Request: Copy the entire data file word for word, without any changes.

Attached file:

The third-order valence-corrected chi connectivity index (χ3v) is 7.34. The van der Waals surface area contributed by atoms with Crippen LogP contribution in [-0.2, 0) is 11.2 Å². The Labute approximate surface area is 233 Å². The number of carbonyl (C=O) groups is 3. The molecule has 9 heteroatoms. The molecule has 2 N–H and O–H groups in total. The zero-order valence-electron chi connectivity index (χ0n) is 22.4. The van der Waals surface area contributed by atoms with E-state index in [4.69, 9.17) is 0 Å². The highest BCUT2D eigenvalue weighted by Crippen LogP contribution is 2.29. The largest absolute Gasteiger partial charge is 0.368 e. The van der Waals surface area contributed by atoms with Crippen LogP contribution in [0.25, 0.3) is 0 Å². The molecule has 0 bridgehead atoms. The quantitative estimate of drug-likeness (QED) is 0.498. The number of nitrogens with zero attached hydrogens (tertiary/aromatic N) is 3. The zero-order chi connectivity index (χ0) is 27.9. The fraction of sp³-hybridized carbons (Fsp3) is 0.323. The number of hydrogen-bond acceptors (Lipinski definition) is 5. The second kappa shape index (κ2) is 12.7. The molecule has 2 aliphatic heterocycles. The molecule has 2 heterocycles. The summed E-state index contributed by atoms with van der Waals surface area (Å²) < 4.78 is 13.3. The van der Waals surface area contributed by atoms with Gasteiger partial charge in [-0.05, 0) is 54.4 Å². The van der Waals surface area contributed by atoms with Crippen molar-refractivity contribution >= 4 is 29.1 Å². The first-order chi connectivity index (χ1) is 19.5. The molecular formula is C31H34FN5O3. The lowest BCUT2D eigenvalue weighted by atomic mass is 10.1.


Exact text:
The third-order valence-corrected chi connectivity index (χ3v) is 7.34. The van der Waals surface area contributed by atoms with Crippen LogP contribution in [-0.2, 0) is 11.2 Å². The Labute approximate surface area is 233 Å². The number of carbonyl (C=O) groups is 3. The molecule has 9 heteroatoms. The molecule has 2 N–H and O–H groups in total. The zero-order valence-electron chi connectivity index (χ0n) is 22.4. The van der Waals surface area contributed by atoms with E-state index in [4.69, 9.17) is 0 Å². The highest BCUT2D eigenvalue weighted by Crippen LogP contribution is 2.29. The largest absolute Gasteiger partial charge is 0.368 e. The van der Waals surface area contributed by atoms with Crippen LogP contribution in [0.25, 0.3) is 0 Å². The molecule has 0 bridgehead atoms. The quantitative estimate of drug-likeness (QED) is 0.498. The number of nitrogens with zero attached hydrogens (tertiary/aromatic N) is 3. The zero-order chi connectivity index (χ0) is 27.9. The fraction of sp³-hybridized carbons (Fsp3) is 0.323. The number of hydrogen-bond acceptors (Lipinski definition) is 5. The second kappa shape index (κ2) is 12.7. The molecule has 2 aliphatic heterocycles. The molecule has 2 heterocycles. The summed E-state index contributed by atoms with van der Waals surface area (Å²) < 4.78 is 13.3. The van der Waals surface area contributed by atoms with Gasteiger partial charge in [-0.05, 0) is 54.4 Å². The van der Waals surface area contributed by atoms with Crippen molar-refractivity contribution >= 4 is 29.1 Å². The first-order chi connectivity index (χ1) is 19.5. The molecular formula is C31H34FN5O3. The lowest BCUT2D eigenvalue weighted by atomic mass is 10.1.